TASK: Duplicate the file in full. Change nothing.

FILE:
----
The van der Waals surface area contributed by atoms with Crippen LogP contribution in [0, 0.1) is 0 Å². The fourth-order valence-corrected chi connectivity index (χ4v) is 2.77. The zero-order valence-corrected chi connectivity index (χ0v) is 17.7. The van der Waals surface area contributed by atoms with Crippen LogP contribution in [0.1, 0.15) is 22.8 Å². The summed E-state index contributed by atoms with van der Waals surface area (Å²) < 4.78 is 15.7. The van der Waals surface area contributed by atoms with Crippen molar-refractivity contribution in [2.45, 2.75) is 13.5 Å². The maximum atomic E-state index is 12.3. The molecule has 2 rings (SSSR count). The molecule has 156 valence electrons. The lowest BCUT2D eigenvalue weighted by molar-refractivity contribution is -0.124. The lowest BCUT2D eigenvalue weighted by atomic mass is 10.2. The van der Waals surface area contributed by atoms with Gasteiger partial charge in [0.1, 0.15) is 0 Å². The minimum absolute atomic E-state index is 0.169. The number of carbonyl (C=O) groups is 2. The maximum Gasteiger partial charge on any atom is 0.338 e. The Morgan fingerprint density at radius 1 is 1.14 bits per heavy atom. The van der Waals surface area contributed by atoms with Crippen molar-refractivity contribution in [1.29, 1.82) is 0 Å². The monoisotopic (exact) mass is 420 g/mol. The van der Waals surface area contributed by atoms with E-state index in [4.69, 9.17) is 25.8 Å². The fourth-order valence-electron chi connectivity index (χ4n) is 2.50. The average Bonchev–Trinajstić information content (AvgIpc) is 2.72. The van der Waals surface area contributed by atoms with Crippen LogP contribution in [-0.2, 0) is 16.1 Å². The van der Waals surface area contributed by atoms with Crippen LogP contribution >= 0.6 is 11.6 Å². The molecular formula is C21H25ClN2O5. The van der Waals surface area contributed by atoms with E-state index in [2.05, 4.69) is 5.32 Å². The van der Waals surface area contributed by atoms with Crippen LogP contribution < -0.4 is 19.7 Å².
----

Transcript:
The van der Waals surface area contributed by atoms with Crippen LogP contribution in [0, 0.1) is 0 Å². The fourth-order valence-corrected chi connectivity index (χ4v) is 2.77. The zero-order valence-corrected chi connectivity index (χ0v) is 17.7. The van der Waals surface area contributed by atoms with Crippen LogP contribution in [0.1, 0.15) is 22.8 Å². The summed E-state index contributed by atoms with van der Waals surface area (Å²) < 4.78 is 15.7. The van der Waals surface area contributed by atoms with Crippen molar-refractivity contribution in [2.45, 2.75) is 13.5 Å². The maximum atomic E-state index is 12.3. The molecule has 2 rings (SSSR count). The molecule has 156 valence electrons. The lowest BCUT2D eigenvalue weighted by molar-refractivity contribution is -0.124. The lowest BCUT2D eigenvalue weighted by atomic mass is 10.2. The van der Waals surface area contributed by atoms with Gasteiger partial charge in [0.1, 0.15) is 0 Å². The minimum absolute atomic E-state index is 0.169. The number of carbonyl (C=O) groups is 2. The maximum Gasteiger partial charge on any atom is 0.338 e. The Morgan fingerprint density at radius 1 is 1.14 bits per heavy atom. The van der Waals surface area contributed by atoms with Crippen molar-refractivity contribution in [1.29, 1.82) is 0 Å². The monoisotopic (exact) mass is 420 g/mol. The van der Waals surface area contributed by atoms with E-state index in [4.69, 9.17) is 25.8 Å². The fourth-order valence-electron chi connectivity index (χ4n) is 2.50. The average Bonchev–Trinajstić information content (AvgIpc) is 2.72. The van der Waals surface area contributed by atoms with Crippen LogP contribution in [-0.2, 0) is 16.1 Å². The van der Waals surface area contributed by atoms with Crippen LogP contribution >= 0.6 is 11.6 Å². The molecular formula is C21H25ClN2O5. The van der Waals surface area contributed by atoms with E-state index in [2.05, 4.69) is 5.32 Å². The van der Waals surface area contributed by atoms with Crippen LogP contribution < -0.4 is 19.7 Å².